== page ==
Ultimately a Tag is nothing more than a PHP Method called from an Antlers template. This common pattern allows non-PHP developers to take advantage of dynamic features in their site easily without writing any code.

Anatomy of a Tag

A tag consists of several parts, none of which are named the “thorax”. Let’s break a Tag down:

{{ theme:partial src="foo" }}
  • The first part? That’s the addon’s name: theme
  • The second bit is the method it maps to: partial
  • And lastly, a parameter: src="foo". There can be any number of parameters on a Tag.

Tags can also come in pairs, much like beer comes in pints. For example:

{{ entries:listing folder="blog" }}
  <div>{{ title }}</div>
{{ /entries:listing }}

Anything in-between your tag pair is available as $this->content. Sometimes you’ll want to use it as input, other times manipulate it, and yet another time leave it be. It’s up to you.

Example Class

The class file must be named AddonNameTags.php, located in the root of your addon directory, and must extend Statamic\Extend\Tags.


namespace Statamic\Addons\ExampleAddon;

use Statamic\Extend\Tags;

class ExampleAddonTags extends Tags
    public function myMethod()
        return 'This is not exciting, but it works.';

Generating a Tags Class

You can generate a Tags class with a console command.

php please make:tags AddonName

Class Rules & Standards

  • Returning a string will render said string in your template.
  • Each public method in your Tags class is exposed as a template Tag.
  • The index() method maps to the single part Tag, such as {{ addon_name }}.
  • Your class name must be in the following format: [AddonName]Tags.php.
  • Tags are snake_case in your templates and camelCase in your class.

Working with Input

Tags, like all parts of an Addon, have access to the addon’s configuration with the $this->getConfig() methods. Configuration files are a great place to store default values, especially for values that a user may want to change site-wide.

Tags also have parameters which are used for configuration on the tag-level. For example, in the native {{ nav }} Tag, you’ll generally supply a folder parameter to tell Statamic where to start fetching Pages from. Your Tag can access these parameter values with the $this->getParam() methods.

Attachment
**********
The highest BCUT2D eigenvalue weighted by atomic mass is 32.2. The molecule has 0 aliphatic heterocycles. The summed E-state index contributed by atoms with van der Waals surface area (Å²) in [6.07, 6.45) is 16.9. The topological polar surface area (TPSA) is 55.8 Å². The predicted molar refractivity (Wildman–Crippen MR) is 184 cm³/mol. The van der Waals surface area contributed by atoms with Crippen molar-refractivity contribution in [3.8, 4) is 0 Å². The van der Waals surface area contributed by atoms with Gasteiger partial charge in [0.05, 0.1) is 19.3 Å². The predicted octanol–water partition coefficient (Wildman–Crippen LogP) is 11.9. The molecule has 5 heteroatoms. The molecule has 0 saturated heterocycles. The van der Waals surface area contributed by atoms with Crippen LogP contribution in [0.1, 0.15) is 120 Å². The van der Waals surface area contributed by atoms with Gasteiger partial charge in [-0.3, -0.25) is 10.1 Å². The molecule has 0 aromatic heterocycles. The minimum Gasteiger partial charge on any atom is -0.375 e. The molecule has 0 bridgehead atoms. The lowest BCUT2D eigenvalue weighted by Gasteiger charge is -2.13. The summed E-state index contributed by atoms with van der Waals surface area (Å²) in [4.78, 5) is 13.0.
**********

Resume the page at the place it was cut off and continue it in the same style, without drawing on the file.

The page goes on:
• $this->getParam('folder') to get a string.
  • $this->getParamBool('show_hidden') to get a boolean.
  • $this->getParamInt('offset') to get an integer.

There are also super methods that will retrieve values from parameter or config (in that order) if none was found.

  • $this->get('folder')
  • $this->getBool('show_hidden')
  • $this->getInt('offset')

Rendering Data

Rendering your tag data is a little different depending on whether you intend to have a single tag or a tag pair.

Single Tags

A single tag stands alone by itself and does not have a closing tag. Your method must return a string if you to render something. Within a template, your tag will be replaced with that returned string.

You may also return a boolean. This is useful if your tag is designed to be used in conditions.

If your tag doesn’t return anything, your tag won’t render anything. This can be useful if you need to perform some sort of non-HTML rendering task. For example, the redirect tag doesn’t output any HTML, it just performs a redirect.

Tag Pairs

There are a few options for returning output with tag pairs.

Returning Arrays

The first option is to return an associative array. This will map variables automatically for you.

For example, if you were to return this:

return [
   'tree' => 'maple',
   'path' => 'dirt',
   'sky'  => 'blue'

The {{ tree }}, {{ path }}, and {{ sky }} tags will be available within your tag pair — they will be replaced by the corresponding values. So {{ tree }} will become maple, etc.

Parsing Content

If you need to parse the content between your tag pairs for other tags, variables, and so on, there is a helper method available to you.

The $this->parse($data) method accepts an associative array (like the one mentioned previously), and will return a string that replaces any {{ variable }} with its appropriate values.

This method is used when your string only needs to be parsed a single time.

Looping and Parsing

If you need to iterate over content between the tags (for example, fetching records from a Database or remote API and listing them) there is a corresponding helper method available.

The $this->parseLoop($data) method accepts an array of associative arrays. It will loop over each array and parse them like the $this->parse() would.

Your $data argument may look something like this:

$data = [
    'tree' => 'maple',
    'path' => 'dirt',
    'sky'  => 'blue'
    'tree' => 'oak',
    'path' => 'asphalt',
    'sky'  => 'overcast'
Last modified on July 18, 2017